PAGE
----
No identity, scant memory, mumbling few Urdu, Hindi and Arabic words; while some suspect Abdul Basheer to be a Pakistani, others give him a benefit of doubt that he maybe a Saudi National. But time and again having failed to produce any reliable documentation of identity among other things has got this 45-year on wrong side of the law.
"No one knows how he landed there (Kerala), but what he told us was that he was visiting Ajmer and his passport taken away, which left him stranded in India. But so far neither the Kerala authorities have been able to trace his passport or the origin of his nationality," Joseph Crasta, founder of Snehalaya Psycho Social Rehabilitation Centre said.
Wandering in streets of Kannur has already done enough for Abdul Basheer, after he was picked up by the Kannur police acting 'suspicious'. Further, when Basheer duly told the authorities of his recollection of his mother hailing from Burma and his father was Sayyed Hussain Makkanakkas, a Pakistani national, things didn’t seem to work in his favour. The Kasargod police formally charged him under Foreigners Act and arrested him on September 2012.
Subsequently, Basheer was produced before Kasargod CJM court, and he was duly awarded two years imprisonment at Kannur Jail. According to Kerala police, the jail authorities duly noticed that Basheer was not mentally stable therefore they admitted him for examination in mental-health care unit in Calicut. Although Abdul was slated to be released in November in 2015, he had to undergo another month of prison term since he was unable to pay the fine. Finally he was due to be released on December 2015.
But that was not the end to Basheer’s ordeal. He has neither been identified as an Indian nor has other nationality nor he been granted any refugee status. The authorities did not have a protocol, when the court ordered them to deport Basheer to his respective nation and he continued to be pushed around from one authority to another.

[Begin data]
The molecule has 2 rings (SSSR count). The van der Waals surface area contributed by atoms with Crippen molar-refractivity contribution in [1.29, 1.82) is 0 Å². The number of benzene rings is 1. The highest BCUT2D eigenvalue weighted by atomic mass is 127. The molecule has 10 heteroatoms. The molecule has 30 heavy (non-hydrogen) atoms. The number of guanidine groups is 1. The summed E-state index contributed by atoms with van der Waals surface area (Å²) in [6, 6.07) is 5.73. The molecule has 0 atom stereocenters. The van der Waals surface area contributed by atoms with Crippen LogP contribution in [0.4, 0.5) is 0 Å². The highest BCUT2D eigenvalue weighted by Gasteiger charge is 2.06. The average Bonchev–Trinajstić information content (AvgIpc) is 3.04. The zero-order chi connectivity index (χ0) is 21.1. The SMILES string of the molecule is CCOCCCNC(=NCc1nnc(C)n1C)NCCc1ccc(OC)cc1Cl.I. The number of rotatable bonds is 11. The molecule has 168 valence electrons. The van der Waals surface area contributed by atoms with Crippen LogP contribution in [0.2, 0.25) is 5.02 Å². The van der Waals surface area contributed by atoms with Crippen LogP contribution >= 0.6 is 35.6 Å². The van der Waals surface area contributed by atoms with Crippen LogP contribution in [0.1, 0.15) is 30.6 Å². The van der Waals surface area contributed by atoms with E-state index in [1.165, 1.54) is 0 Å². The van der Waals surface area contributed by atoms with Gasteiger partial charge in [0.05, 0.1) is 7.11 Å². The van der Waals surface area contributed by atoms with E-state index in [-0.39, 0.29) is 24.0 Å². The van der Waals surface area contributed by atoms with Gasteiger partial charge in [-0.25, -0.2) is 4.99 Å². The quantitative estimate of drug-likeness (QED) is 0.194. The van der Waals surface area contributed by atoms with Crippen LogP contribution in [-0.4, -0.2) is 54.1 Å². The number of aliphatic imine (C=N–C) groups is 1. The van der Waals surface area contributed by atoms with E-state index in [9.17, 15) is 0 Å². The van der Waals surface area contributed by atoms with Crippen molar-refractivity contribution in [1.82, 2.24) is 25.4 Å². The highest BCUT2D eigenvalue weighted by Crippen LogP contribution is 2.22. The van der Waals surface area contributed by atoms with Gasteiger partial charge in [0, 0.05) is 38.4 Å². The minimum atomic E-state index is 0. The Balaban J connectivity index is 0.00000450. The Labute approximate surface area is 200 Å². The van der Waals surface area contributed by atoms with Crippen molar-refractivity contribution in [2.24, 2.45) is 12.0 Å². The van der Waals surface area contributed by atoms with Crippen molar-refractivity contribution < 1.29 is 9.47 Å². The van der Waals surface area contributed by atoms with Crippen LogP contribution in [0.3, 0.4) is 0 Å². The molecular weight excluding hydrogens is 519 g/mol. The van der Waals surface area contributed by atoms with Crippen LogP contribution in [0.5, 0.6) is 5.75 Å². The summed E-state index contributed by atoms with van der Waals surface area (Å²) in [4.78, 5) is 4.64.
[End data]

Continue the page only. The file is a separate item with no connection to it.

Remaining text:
Although Foreigner Regional Registration Offices (FRRO) Ernakulam contacted Saudi Embassy officials to enquire the residence status of Basheer, the foreign authorities told them that they don’t have his records.
Initially, Basheer was transferred to ‘open jail’ in Cheemeni, later under the request from Kerala government, the Kasaragod District officials requested Snehalaya Psycho-Social Rehabilitation Centre at Mangaluru to admit him.
“Based on a number provided by him, we called a woman in Saudi, who claimed to be his sister and quite often asked about his whereabouts, but later the calls went unanswered and there are no efforts by anyone to provide him any relief,” says Joseph Crasta, founder, Snehalaya Charitable Trust.
According to Crasta, Basheer is schizophrenic but is not a violent case. “His statements about his family, background is inconsistent, although he can speak fluent Hindi and Arabic. Right now, he is the only 'foreigner' among the 167 inmates whom we have lodged in the facility. Earlier we had two Nepali's at our unit, we were able to trace their family, we now hope to reunite Basheer to his family as well,” Crasta adds.
I request the authorities to be kind on this innocent person and consider citizenship to hi m so that he can live peacefully. I express my grattitudes to the charitable organisation for helping him. there are many muslim organisations and rich people in Mangalore. I think its their duty too to help him.